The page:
Review: Sega Bass Fishing

BASSwiiFOB.jpgSega Bass Fishing is a classic gaming guilty pleasure. At a glance, there’s nothing remotely remarkable about it – seriously, it’s just a basic arcade fishing game — but it’s so damn fun and has that insatiable “just one more time” addictiveness to it that I say it’s deserving of a place in every gamers’ Wii tackle box.

Playing Sega Bass Fishing couldn’t be any more straightforward. You’ve got 15 locales to fish at – four from the arcade, four from the Dreamcast and seven that are new and exclusive to the Wii – something like 20 different lures to entice those big, stinky bass with, everything from spinners and worms to crankbaits and poppers, and four modes: Arcade, Tournament, Nature Trip and Practice.

Arcade and Tournament are the main attractions; the former offering the quick fishing thrills of the original arcade game and the latter a lengthy series of tournaments that put your angling skills to the test against AI opponents. I don’t quite understand the purpose of Nature Trip, though. The rules and background music are tossed aside and the flow of time is more realistic to create the setting of a casual fishing trip, but compared to the other modes I haven’t found much point with it.


Once settled on a mode, the actual fishing is super simple (and super fun!). Choose a lure, move left and right in your boat with the D-pad or analog stick to set your aiming point, flick the Wii Remote to cast away, then hold A and/or B or crank away with the Nunchuk to reel in just like you would fishing in real life. Once a fish takes the bait, all’s it takes is a quick jerk up on the remote to set the hook and smart reeling and rod control to land those big ol’ lunkers without suffering snapped lines or tossed lures. Smaller fish are a synch to catch, but the big boys really put up a thrilling man-vs.-fish battle.

Despite the lightning-fast pacing and overall arcadey vibe, the strategies of real fishing do factor in. While you certainly don’t have to be an expert angler to be successful, as a fisherman myself I have noticed that factors I’d take into account while really fishing do translate over to the game fairly accurately. Just basic things like knowing how to use lures properly, which lures work best under the various seasonal, weather and time of day conditions, and how to angle the rod to keep tension off the line when pulling in a fish. The motion-sensing tech behind the Wii controls is actually a lot more engaging than the old fishing rod controller of the previous versions, too, and that’s been quite a surprise for me.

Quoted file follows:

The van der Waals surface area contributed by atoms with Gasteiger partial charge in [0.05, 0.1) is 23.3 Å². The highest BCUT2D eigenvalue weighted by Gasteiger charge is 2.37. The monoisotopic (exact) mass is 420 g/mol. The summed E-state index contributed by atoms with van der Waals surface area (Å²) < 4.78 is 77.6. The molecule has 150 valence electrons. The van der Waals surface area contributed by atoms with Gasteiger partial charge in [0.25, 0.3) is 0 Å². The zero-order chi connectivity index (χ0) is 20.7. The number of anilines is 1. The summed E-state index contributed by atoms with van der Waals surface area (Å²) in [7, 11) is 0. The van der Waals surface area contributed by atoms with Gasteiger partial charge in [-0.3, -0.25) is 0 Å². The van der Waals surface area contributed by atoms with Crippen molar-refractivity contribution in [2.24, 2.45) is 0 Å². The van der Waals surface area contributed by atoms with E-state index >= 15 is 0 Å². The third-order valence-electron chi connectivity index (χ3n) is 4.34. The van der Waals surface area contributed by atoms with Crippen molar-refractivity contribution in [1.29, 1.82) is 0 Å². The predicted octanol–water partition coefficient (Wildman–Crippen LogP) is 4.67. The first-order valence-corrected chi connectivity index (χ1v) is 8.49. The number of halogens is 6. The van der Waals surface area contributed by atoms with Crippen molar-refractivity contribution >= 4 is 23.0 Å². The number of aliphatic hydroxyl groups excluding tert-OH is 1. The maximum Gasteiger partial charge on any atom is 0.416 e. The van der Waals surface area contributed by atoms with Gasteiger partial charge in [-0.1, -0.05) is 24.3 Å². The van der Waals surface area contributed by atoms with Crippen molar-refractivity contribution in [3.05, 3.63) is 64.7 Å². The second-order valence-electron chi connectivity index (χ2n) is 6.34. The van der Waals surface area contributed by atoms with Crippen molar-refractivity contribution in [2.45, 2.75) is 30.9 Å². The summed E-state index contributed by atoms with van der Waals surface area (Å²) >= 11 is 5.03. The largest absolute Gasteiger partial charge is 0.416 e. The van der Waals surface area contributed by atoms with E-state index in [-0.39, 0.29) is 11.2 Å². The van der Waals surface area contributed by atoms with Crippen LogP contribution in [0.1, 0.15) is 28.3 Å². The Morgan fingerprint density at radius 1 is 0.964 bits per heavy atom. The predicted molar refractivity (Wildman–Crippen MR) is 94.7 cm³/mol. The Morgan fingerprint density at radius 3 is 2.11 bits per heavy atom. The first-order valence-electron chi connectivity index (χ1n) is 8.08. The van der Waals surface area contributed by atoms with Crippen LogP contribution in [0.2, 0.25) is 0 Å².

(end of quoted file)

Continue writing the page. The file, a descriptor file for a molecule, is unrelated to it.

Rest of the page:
For a Wii port of a Dreamcast port of an arcade game, I must say Sega Bass Fishing also looks pretty good. Certainly nothing that’ll knock your waders off – in fact, dreadful bouts of slowdown inexcusably crop up from time to time if you get near a waterfall or cast into a crowded school of fish, and there are some odd instances of collision detection failure (fish will swim straight through objects) – but all in all I’m pleased with the detail in the various environments and the underwater effects.

Sega Bass Fishing sure won’t win any awards, but to me it’s a perfect showcase for the type of casual, arcade-style gaming the Wii is built for. Simple as it may be, games don’t get a whole lot more entertaining than this.


+ Fun, fast and addictive gameplay
+ Excellent use of the Wii’s motion-control interface
+ Surprisingly realistic fishing mechanics despite being an arcade game at heart
+ Arcade and Tournament modes compliment each other perfectly

– Frame rate slows to a crawl when there’s a lot of activity on screen at once
– Nature Trip mode seems kinda pointless

Game Info:
Platform: Wii
Publisher: Sega
Developer: Cavia
Release Date: 2/26/08
Genre: Sports – Fishing
Players: 1

About the Author

Matt Litten is the full-time editor and owner of He is responsible for maintaining the day to day operation of the site, editing all staff content before it is published, and contributing regular news, reviews, previews and other articles. Matt landed his first gig in the video game review business writing for the now-defunct website After the sad and untimely close of BonusStage, the former staff went on to found After a short stint as US Site Manager for AceGamez, Matt assumed full ownership over VGBlogger, and to this day he is dedicated to making it one of the top video game blogs in all the blogosphere. Matt is a fair-minded reviewer and lover of games of all platforms and types, big or small, hyped or niche, big-budget or indie. But that doesn't mean he will let poor games slide without a good thrashing when necessary!